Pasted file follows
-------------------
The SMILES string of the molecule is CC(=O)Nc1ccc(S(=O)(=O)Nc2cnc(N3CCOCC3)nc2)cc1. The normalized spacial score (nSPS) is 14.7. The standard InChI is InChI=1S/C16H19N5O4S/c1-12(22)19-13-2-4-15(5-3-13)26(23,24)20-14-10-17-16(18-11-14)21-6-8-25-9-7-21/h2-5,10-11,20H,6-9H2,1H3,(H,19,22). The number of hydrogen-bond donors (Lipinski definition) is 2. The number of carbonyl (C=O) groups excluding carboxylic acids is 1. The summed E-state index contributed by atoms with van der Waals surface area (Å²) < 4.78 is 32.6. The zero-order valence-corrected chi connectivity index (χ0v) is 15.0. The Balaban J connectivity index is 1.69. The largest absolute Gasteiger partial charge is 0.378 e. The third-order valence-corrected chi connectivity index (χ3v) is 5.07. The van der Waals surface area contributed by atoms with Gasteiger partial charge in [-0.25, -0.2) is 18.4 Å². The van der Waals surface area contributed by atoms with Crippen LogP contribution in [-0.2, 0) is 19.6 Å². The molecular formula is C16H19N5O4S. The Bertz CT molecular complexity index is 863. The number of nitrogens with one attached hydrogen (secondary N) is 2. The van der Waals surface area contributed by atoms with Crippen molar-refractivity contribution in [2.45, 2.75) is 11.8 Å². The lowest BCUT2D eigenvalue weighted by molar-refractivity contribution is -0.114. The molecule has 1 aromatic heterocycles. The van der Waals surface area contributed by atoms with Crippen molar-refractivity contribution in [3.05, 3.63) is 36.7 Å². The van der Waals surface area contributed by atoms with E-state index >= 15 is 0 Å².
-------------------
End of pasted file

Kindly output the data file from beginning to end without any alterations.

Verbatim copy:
The SMILES string of the molecule is CC(=O)Nc1ccc(S(=O)(=O)Nc2cnc(N3CCOCC3)nc2)cc1. The normalized spacial score (nSPS) is 14.7. The standard InChI is InChI=1S/C16H19N5O4S/c1-12(22)19-13-2-4-15(5-3-13)26(23,24)20-14-10-17-16(18-11-14)21-6-8-25-9-7-21/h2-5,10-11,20H,6-9H2,1H3,(H,19,22). The number of hydrogen-bond donors (Lipinski definition) is 2. The number of carbonyl (C=O) groups excluding carboxylic acids is 1. The summed E-state index contributed by atoms with van der Waals surface area (Å²) < 4.78 is 32.6. The zero-order valence-corrected chi connectivity index (χ0v) is 15.0. The Balaban J connectivity index is 1.69. The largest absolute Gasteiger partial charge is 0.378 e. The third-order valence-corrected chi connectivity index (χ3v) is 5.07. The van der Waals surface area contributed by atoms with Gasteiger partial charge in [-0.25, -0.2) is 18.4 Å². The van der Waals surface area contributed by atoms with Crippen LogP contribution in [-0.2, 0) is 19.6 Å². The molecular formula is C16H19N5O4S. The Bertz CT molecular complexity index is 863. The number of nitrogens with one attached hydrogen (secondary N) is 2. The van der Waals surface area contributed by atoms with Crippen molar-refractivity contribution in [2.45, 2.75) is 11.8 Å². The lowest BCUT2D eigenvalue weighted by molar-refractivity contribution is -0.114. The molecule has 1 aromatic heterocycles. The van der Waals surface area contributed by atoms with Crippen molar-refractivity contribution in [3.05, 3.63) is 36.7 Å². The van der Waals surface area contributed by atoms with E-state index >= 15 is 0 Å².